A designated CTE pathway allows students to partner with businesses for direct on-the-job training, leading to high-skills instruction in high-demand jobs, Lansdell highlighted.

“To offer the training needed for these high-demand jobs, high school CTE programs further help advance student training by adopting digital platforms, like iCEV, to offer industry-backed certifications that not only increase an educator’s ability to train their students, but also offer a competitive edge when students search for a career,” said Lansdell. “With this specialized training and certifications, students can fill critical roles in today’s fastest growing industries. Students with a CTE-related degree or certification can earn up to $20,000 more per year than those without career and technical training. These high-demand, high-wage jobs can be found across the country, in a wide variety of industries, such as health care, engineering, and information technology.”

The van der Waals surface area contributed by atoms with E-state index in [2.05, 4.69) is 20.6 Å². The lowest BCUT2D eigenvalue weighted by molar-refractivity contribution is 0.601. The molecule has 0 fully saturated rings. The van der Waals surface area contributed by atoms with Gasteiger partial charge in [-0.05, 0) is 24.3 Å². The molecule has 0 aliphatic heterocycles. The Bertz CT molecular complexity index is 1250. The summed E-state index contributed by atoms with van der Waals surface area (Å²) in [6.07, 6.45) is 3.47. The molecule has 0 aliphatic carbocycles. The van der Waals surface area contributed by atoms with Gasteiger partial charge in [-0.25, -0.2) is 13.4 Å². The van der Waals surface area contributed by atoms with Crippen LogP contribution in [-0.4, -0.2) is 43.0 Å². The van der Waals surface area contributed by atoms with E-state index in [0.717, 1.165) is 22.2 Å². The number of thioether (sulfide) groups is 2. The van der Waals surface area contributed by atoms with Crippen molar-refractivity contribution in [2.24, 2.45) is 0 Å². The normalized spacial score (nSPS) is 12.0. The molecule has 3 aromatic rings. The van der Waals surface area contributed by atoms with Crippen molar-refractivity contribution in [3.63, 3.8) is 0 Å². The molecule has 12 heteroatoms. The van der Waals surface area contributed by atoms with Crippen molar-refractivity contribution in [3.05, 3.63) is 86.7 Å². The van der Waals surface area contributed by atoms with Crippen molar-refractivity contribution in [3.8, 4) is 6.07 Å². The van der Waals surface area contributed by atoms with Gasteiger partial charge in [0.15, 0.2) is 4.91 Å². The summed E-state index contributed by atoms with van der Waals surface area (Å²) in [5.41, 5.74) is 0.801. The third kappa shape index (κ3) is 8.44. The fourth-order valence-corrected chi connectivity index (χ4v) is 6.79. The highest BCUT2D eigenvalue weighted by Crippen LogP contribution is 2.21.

There’s also accessibility within CTEs, as they don’t limit students to one set of skills like their predecessor, vocational schools.

“For decades, ‘vocational’ education prepared students for a newly industrialized workplace by training them in a specific occupational skill set. Today, career and technical education, or CTE, though different in nature, is even more important. These training opportunities are generally open to all students, regardless of their career interests,” said Lansdell. “Additionally, these programs help train skilled workers who are essential in today’s high-growth industries. As technically skilled jobs become some of the hardest to fill in the U.S., schools around the country are turning to technical training to help train students for their future careers.”

According to Lansdell, districts in Texas are using CTEs to meet requirements for House Bill 5, which has students choose an endorsement area of study before entering high school. Florida also has a statewide planning partnership between businesses and education communities through the Career and Professional Education Act. California, Kansas, Alabama, Colorado, Massachusetts, Minnesota, Oregon, and Arizona also have CTE programs within their K–12 curricula.